To get a better sense of what types of assets are considered a 1245 asset, let’s look at some examples of what those might be.

  • Business vehicles
  • Machines for manufacturing goods
  • Blast furnaces
  • Storage bins for grain (fungible)
  • Copyright or trademarks
  • Patents

While we’ve seen examples of 1245 properties outside of the realm of the real estate market, it’s important not to confuse these with other types of property.

Let’s take a look at some examples of what is NOT considered section 1245 properties.

  • Components of an office, factory, or building such as lighting, HVAC, or plumbing systems
  • Fencing for livestock
  • Water troughs for livestock
  • Business inventory held for sale
  • Land

The items above are permanent fixtures that are attached to the land and cannot be removed.

While section 1245 property is considered personal, it’s used exclusively for business purposes.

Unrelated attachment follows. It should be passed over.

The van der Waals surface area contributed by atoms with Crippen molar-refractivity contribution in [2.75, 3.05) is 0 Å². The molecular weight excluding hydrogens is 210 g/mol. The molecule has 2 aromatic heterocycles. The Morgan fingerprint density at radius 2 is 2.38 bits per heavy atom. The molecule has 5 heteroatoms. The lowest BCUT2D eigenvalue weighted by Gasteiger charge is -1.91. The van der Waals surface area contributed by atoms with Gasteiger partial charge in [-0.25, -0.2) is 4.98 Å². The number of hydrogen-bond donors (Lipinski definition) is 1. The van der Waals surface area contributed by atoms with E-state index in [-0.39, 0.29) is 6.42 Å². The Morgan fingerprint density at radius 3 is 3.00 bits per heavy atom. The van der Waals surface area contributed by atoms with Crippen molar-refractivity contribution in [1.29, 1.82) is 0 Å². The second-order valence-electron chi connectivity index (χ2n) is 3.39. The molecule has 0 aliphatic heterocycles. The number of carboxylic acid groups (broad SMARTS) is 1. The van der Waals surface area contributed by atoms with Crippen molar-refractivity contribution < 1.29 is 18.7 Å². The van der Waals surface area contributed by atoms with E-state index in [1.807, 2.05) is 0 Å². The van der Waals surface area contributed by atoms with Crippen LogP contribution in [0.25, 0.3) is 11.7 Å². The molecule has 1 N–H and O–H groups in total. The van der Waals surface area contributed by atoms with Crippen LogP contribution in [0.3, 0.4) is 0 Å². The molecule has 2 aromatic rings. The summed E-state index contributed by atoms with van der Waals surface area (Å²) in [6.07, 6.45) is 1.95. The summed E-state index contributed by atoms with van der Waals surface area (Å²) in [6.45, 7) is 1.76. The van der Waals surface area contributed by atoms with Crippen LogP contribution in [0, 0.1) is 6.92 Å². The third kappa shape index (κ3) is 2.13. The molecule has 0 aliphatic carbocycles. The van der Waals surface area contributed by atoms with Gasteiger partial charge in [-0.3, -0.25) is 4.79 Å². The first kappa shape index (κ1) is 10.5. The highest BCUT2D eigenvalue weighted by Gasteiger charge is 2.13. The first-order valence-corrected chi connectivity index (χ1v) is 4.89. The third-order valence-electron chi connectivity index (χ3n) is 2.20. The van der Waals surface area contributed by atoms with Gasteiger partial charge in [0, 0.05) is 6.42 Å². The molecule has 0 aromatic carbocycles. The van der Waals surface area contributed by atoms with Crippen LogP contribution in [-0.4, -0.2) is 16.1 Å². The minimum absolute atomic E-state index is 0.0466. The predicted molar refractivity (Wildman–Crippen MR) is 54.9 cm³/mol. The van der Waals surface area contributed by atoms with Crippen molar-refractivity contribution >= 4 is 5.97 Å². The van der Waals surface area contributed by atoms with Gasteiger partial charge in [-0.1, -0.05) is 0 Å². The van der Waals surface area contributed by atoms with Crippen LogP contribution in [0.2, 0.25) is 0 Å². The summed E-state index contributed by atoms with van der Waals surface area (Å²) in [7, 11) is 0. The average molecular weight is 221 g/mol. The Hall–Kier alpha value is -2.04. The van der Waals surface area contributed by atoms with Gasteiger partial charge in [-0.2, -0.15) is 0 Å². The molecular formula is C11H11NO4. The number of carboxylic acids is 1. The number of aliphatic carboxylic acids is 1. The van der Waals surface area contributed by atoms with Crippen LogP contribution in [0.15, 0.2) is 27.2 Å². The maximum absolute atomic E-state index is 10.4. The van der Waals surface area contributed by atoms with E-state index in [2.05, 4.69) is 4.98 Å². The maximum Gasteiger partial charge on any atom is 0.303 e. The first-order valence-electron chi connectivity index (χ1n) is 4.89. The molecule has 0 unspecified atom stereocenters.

For example, the pantry fridge is not considered Section 1245 property. While offering comfort to employees, the IRS considers it more of a luxury than a necessity for business operations.

A company vehicle, on the other hand, is necessary to distribute products to businesses. As a result, this is an example of a section 1245 asset.

How Does Section 1245 Property Impact Taxation?

You’re probably already aware that 1245 properties are a great way to lower your tax bill. But do you know why?

One strategy to reduce your business’ tax burden is to claim deductions for equipment that depreciates over time. This can be a helpful way to lower your overall tax liability.

As many assets depreciate over time due to wear and tear, it’s suggested that business owners capitalize on this when filing taxes for a Section 1245 property.

To fully understand how 1245 property is taxed, you must understand depreciation.

The 1245 and 1250 sections of US tax law were designed to prevent companies from claiming a tax deduction on an asset, which offsets their ordinary business revenue, while simultaneously paying less tax on any profits made from selling that asset.